person Tara Ballard, five poems

Tara Ballard is from Alaska. She currently lives in the Middle East where she and her husband teach university English courses. Her first collection, House of the Night Watch, won the Many Voices Project Prize in Poetry for 2016 and will be published by New Rivers Press in 2018. Her work can be found in The Bellingham Review, The Southampton Review, Salamander, and other literary magazines.


Chugach and Raven

Where come-summer leaves of birch trees
radiate sunlight like the juice of kiwi or lime,
and I hike daily the dirt road, potholed

and guarded by you
who invoke the music of water,
you who sing

thirty-three songs (black-feathered)
from the highest branches.
Where I am given permission

to hear the histories you keep,
beak snapping with each shift in epoch,
and I am (simply) an observer: grateful

for this time in which I am nothing
but one who hears
like the wind that tumbles

around you,
like the clouds that will come
tomorrow or the next day.

first published in Alaska Women Speak



Laughter tumbles from beyond
the Earth’s magnetosphere.

Gabriel knocks on my front door
to inform me that happiness is tall mountains.

He brings with him a breeze not from here.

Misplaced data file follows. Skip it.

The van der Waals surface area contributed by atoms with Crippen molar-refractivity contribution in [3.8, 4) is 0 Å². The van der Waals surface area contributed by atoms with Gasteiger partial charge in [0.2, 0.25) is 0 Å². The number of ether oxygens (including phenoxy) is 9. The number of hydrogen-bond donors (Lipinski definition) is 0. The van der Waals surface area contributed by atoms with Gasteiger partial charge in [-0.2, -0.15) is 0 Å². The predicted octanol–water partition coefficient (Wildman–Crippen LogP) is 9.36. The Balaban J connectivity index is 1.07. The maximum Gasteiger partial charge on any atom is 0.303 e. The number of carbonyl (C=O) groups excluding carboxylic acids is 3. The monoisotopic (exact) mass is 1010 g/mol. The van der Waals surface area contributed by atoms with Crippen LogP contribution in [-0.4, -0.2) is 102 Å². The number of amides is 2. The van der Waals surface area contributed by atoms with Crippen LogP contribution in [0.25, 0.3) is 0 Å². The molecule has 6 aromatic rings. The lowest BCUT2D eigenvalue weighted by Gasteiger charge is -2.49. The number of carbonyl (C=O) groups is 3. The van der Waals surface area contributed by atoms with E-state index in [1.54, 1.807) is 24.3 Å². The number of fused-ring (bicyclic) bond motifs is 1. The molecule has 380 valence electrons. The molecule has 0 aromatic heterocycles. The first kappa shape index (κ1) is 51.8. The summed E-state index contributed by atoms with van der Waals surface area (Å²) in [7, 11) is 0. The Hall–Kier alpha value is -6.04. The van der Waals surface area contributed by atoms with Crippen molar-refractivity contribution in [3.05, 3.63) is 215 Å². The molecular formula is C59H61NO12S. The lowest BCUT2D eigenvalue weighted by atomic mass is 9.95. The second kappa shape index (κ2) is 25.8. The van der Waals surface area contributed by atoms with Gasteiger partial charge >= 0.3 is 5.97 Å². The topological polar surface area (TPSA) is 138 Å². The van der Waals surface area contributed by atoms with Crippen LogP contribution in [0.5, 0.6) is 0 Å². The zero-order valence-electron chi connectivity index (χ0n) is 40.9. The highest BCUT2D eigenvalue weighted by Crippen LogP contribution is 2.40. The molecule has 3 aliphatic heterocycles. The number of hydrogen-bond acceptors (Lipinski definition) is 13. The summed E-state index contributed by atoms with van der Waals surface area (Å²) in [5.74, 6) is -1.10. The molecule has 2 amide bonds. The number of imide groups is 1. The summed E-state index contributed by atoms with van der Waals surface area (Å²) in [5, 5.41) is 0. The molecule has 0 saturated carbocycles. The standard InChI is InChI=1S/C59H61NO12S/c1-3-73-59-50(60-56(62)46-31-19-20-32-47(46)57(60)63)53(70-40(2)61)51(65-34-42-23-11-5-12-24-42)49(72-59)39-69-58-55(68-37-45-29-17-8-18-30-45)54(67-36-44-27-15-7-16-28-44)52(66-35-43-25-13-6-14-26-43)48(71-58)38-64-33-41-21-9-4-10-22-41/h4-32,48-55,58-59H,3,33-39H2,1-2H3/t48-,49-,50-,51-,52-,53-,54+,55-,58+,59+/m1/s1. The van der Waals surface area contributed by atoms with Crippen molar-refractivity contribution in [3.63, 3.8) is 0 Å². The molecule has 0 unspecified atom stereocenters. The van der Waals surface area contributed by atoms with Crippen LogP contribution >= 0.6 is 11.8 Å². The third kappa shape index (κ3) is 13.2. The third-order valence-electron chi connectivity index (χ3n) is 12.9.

My nightgown is blown against my legs.

I stand in the doorway,
listening. I stand in the doorway

listening, my nightgown blown
against my legs. A breeze not from here

is brought by Gabriel, who has spoken to many
in just one evening. He tells me

happiness is tall mountains.
He knocks twice upon my door.

Laughter tumbles from beyond
the Earth’s magnetosphere

in the less-hot hour of midnight,
and I wake to tell you everything.

first published in Chiron Review



Dressed in black, a circle
of women sip from cups

of bitter coffee. No one
speaks as evening takes

shape in what is now empty.
I tilt the porcelain demitasse,

and grounds drift
from thumb to index finger.

I mourn with the other wives,
back turned to my husband

who drinks of a different kettle,
remembers the same man.

first published in Sukoon


When a Place Becomes Holy

You pray surrounded
by red cedar planks and soft
breathing in a box
love-shaped shelves no different
from layered soil
organic wrapped in white
towels your skin beneath flushed
gloss with heat
hot rocks stir a quiet
hiss held tight by their neck-like frame
narrow guide
night outside is clear
stars keen words fall
to your lips
              and your body
sways to and fro like the flame
of a candle like
you are violin spruce
bow upon tree broken
by salt when you become
rope gathered and spun like straw
three strands wet
pulled broken and held
embraced by again that knowing
surrounded by red cedar planks
soft wood

first published in Alaska Women Speak


December Nocturne

The making-cold
of sky and invitation to prayer
in chorus tonight,
and my ears are full
of stars
early to dance:
wedding bands found in a field
by my grandfather
half a century ago,
thrown upward like lost teeth,
into a headscarf like sequins
over the city.

first published in Temenos


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